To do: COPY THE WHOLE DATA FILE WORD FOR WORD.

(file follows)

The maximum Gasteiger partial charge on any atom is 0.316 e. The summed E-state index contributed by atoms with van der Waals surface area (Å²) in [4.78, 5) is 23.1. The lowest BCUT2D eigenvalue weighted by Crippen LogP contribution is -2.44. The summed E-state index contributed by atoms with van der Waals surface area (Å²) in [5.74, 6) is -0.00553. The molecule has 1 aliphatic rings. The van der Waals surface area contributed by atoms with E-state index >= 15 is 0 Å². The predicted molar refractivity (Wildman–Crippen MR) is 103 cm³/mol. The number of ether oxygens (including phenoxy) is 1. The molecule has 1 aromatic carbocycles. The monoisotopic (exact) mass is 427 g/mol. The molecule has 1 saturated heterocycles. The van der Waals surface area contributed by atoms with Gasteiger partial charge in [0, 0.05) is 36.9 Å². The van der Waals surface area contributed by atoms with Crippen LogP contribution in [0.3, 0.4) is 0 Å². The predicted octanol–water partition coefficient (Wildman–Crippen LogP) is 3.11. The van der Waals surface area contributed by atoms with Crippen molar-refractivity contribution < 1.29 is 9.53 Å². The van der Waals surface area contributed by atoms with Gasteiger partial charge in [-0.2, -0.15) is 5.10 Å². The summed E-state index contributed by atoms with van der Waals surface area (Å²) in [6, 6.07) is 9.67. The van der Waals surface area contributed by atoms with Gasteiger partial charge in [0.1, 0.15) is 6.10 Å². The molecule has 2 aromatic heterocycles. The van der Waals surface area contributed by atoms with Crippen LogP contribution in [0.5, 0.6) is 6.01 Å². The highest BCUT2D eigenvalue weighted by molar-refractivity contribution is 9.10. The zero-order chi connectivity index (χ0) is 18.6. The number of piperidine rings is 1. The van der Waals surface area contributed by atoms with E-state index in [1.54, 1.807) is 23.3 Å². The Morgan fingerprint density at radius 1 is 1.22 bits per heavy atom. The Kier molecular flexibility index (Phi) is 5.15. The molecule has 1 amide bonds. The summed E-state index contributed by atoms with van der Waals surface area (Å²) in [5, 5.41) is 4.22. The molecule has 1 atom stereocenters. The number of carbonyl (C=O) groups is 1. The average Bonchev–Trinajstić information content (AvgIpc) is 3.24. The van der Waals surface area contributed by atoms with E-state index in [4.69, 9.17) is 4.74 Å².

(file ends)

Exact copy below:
The maximum Gasteiger partial charge on any atom is 0.316 e. The summed E-state index contributed by atoms with van der Waals surface area (Å²) in [4.78, 5) is 23.1. The lowest BCUT2D eigenvalue weighted by Crippen LogP contribution is -2.44. The summed E-state index contributed by atoms with van der Waals surface area (Å²) in [5.74, 6) is -0.00553. The molecule has 1 aliphatic rings. The van der Waals surface area contributed by atoms with E-state index >= 15 is 0 Å². The predicted molar refractivity (Wildman–Crippen MR) is 103 cm³/mol. The number of ether oxygens (including phenoxy) is 1. The molecule has 1 aromatic carbocycles. The monoisotopic (exact) mass is 427 g/mol. The molecule has 1 saturated heterocycles. The van der Waals surface area contributed by atoms with Gasteiger partial charge in [0, 0.05) is 36.9 Å². The van der Waals surface area contributed by atoms with Crippen LogP contribution in [0.3, 0.4) is 0 Å². The predicted octanol–water partition coefficient (Wildman–Crippen LogP) is 3.11. The van der Waals surface area contributed by atoms with Crippen molar-refractivity contribution < 1.29 is 9.53 Å². The van der Waals surface area contributed by atoms with Gasteiger partial charge in [-0.2, -0.15) is 5.10 Å². The summed E-state index contributed by atoms with van der Waals surface area (Å²) in [6, 6.07) is 9.67. The van der Waals surface area contributed by atoms with Gasteiger partial charge in [0.1, 0.15) is 6.10 Å². The molecule has 2 aromatic heterocycles. The van der Waals surface area contributed by atoms with Crippen LogP contribution in [0.5, 0.6) is 6.01 Å². The highest BCUT2D eigenvalue weighted by molar-refractivity contribution is 9.10. The zero-order chi connectivity index (χ0) is 18.6. The number of piperidine rings is 1. The van der Waals surface area contributed by atoms with E-state index in [1.54, 1.807) is 23.3 Å². The Morgan fingerprint density at radius 1 is 1.22 bits per heavy atom. The Kier molecular flexibility index (Phi) is 5.15. The molecule has 1 amide bonds. The summed E-state index contributed by atoms with van der Waals surface area (Å²) in [5, 5.41) is 4.22. The molecule has 1 atom stereocenters. The number of carbonyl (C=O) groups is 1. The average Bonchev–Trinajstić information content (AvgIpc) is 3.24. The van der Waals surface area contributed by atoms with E-state index in [4.69, 9.17) is 4.74 Å².